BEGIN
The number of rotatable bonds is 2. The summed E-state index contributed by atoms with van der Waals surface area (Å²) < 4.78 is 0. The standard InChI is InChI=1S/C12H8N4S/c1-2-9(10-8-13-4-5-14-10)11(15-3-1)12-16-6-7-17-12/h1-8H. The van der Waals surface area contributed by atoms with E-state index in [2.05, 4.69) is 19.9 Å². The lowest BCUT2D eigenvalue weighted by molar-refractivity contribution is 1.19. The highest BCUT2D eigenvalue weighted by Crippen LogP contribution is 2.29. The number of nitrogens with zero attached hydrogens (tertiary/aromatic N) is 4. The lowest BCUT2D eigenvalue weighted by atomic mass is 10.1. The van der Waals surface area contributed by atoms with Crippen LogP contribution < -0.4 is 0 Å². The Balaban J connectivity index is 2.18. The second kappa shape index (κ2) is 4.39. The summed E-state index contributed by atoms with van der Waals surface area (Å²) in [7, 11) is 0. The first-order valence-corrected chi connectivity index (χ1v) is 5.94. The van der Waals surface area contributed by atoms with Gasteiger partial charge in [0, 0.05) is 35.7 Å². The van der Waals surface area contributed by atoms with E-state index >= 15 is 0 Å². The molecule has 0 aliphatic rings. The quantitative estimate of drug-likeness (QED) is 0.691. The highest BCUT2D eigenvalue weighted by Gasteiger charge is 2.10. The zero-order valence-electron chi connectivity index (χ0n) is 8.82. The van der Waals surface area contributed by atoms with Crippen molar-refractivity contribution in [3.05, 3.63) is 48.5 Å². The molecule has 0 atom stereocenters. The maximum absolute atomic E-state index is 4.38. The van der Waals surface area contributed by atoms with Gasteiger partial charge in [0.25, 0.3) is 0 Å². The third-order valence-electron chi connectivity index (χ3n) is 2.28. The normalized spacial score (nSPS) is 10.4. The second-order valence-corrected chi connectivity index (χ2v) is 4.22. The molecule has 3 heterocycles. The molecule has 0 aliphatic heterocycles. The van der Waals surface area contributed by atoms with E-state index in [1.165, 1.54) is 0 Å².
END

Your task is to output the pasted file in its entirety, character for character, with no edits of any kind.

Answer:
The number of rotatable bonds is 2. The summed E-state index contributed by atoms with van der Waals surface area (Å²) < 4.78 is 0. The standard InChI is InChI=1S/C12H8N4S/c1-2-9(10-8-13-4-5-14-10)11(15-3-1)12-16-6-7-17-12/h1-8H. The van der Waals surface area contributed by atoms with E-state index in [2.05, 4.69) is 19.9 Å². The lowest BCUT2D eigenvalue weighted by molar-refractivity contribution is 1.19. The highest BCUT2D eigenvalue weighted by Crippen LogP contribution is 2.29. The number of nitrogens with zero attached hydrogens (tertiary/aromatic N) is 4. The lowest BCUT2D eigenvalue weighted by atomic mass is 10.1. The van der Waals surface area contributed by atoms with Crippen LogP contribution < -0.4 is 0 Å². The Balaban J connectivity index is 2.18. The second kappa shape index (κ2) is 4.39. The summed E-state index contributed by atoms with van der Waals surface area (Å²) in [7, 11) is 0. The first-order valence-corrected chi connectivity index (χ1v) is 5.94. The van der Waals surface area contributed by atoms with Gasteiger partial charge in [0, 0.05) is 35.7 Å². The van der Waals surface area contributed by atoms with E-state index >= 15 is 0 Å². The molecule has 0 aliphatic rings. The quantitative estimate of drug-likeness (QED) is 0.691. The highest BCUT2D eigenvalue weighted by Gasteiger charge is 2.10. The zero-order valence-electron chi connectivity index (χ0n) is 8.82. The van der Waals surface area contributed by atoms with Crippen molar-refractivity contribution in [3.05, 3.63) is 48.5 Å². The molecule has 0 atom stereocenters. The maximum absolute atomic E-state index is 4.38. The van der Waals surface area contributed by atoms with Gasteiger partial charge in [0.25, 0.3) is 0 Å². The third-order valence-electron chi connectivity index (χ3n) is 2.28. The normalized spacial score (nSPS) is 10.4. The second-order valence-corrected chi connectivity index (χ2v) is 4.22. The molecule has 3 heterocycles. The molecule has 0 aliphatic heterocycles. The van der Waals surface area contributed by atoms with E-state index in [1.165, 1.54) is 0 Å².